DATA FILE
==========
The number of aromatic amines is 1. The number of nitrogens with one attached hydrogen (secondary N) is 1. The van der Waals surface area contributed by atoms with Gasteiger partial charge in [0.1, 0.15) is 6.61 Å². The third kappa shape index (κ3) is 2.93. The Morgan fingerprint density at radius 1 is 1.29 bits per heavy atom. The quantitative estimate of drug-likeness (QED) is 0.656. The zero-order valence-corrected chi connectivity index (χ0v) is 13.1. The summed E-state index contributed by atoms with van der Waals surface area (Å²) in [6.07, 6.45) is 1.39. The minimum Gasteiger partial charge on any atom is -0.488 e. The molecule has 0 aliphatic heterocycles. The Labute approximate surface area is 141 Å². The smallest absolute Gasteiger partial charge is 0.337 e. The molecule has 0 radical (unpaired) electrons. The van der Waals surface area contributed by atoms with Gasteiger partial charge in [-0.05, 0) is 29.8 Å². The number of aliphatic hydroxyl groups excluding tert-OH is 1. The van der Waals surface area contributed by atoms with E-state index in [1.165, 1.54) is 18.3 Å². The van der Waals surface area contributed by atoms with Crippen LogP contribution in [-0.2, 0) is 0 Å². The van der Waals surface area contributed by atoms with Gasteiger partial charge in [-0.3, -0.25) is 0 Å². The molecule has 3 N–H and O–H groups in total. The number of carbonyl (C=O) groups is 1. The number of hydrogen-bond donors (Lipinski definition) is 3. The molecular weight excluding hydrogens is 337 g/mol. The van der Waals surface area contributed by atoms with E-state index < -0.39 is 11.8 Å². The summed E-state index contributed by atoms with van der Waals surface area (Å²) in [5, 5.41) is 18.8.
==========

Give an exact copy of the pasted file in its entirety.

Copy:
The number of aromatic amines is 1. The number of nitrogens with one attached hydrogen (secondary N) is 1. The van der Waals surface area contributed by atoms with Gasteiger partial charge in [0.1, 0.15) is 6.61 Å². The third kappa shape index (κ3) is 2.93. The Morgan fingerprint density at radius 1 is 1.29 bits per heavy atom. The quantitative estimate of drug-likeness (QED) is 0.656. The zero-order valence-corrected chi connectivity index (χ0v) is 13.1. The summed E-state index contributed by atoms with van der Waals surface area (Å²) in [6.07, 6.45) is 1.39. The minimum Gasteiger partial charge on any atom is -0.488 e. The molecule has 0 aliphatic heterocycles. The Labute approximate surface area is 141 Å². The smallest absolute Gasteiger partial charge is 0.337 e. The molecule has 0 radical (unpaired) electrons. The van der Waals surface area contributed by atoms with Gasteiger partial charge in [-0.05, 0) is 29.8 Å². The number of aliphatic hydroxyl groups excluding tert-OH is 1. The van der Waals surface area contributed by atoms with E-state index in [1.165, 1.54) is 18.3 Å². The van der Waals surface area contributed by atoms with Crippen LogP contribution in [-0.2, 0) is 0 Å². The van der Waals surface area contributed by atoms with Gasteiger partial charge in [-0.3, -0.25) is 0 Å². The molecule has 3 N–H and O–H groups in total. The number of carbonyl (C=O) groups is 1. The number of hydrogen-bond donors (Lipinski definition) is 3. The molecular weight excluding hydrogens is 337 g/mol. The van der Waals surface area contributed by atoms with E-state index < -0.39 is 11.8 Å². The summed E-state index contributed by atoms with van der Waals surface area (Å²) in [5, 5.41) is 18.8.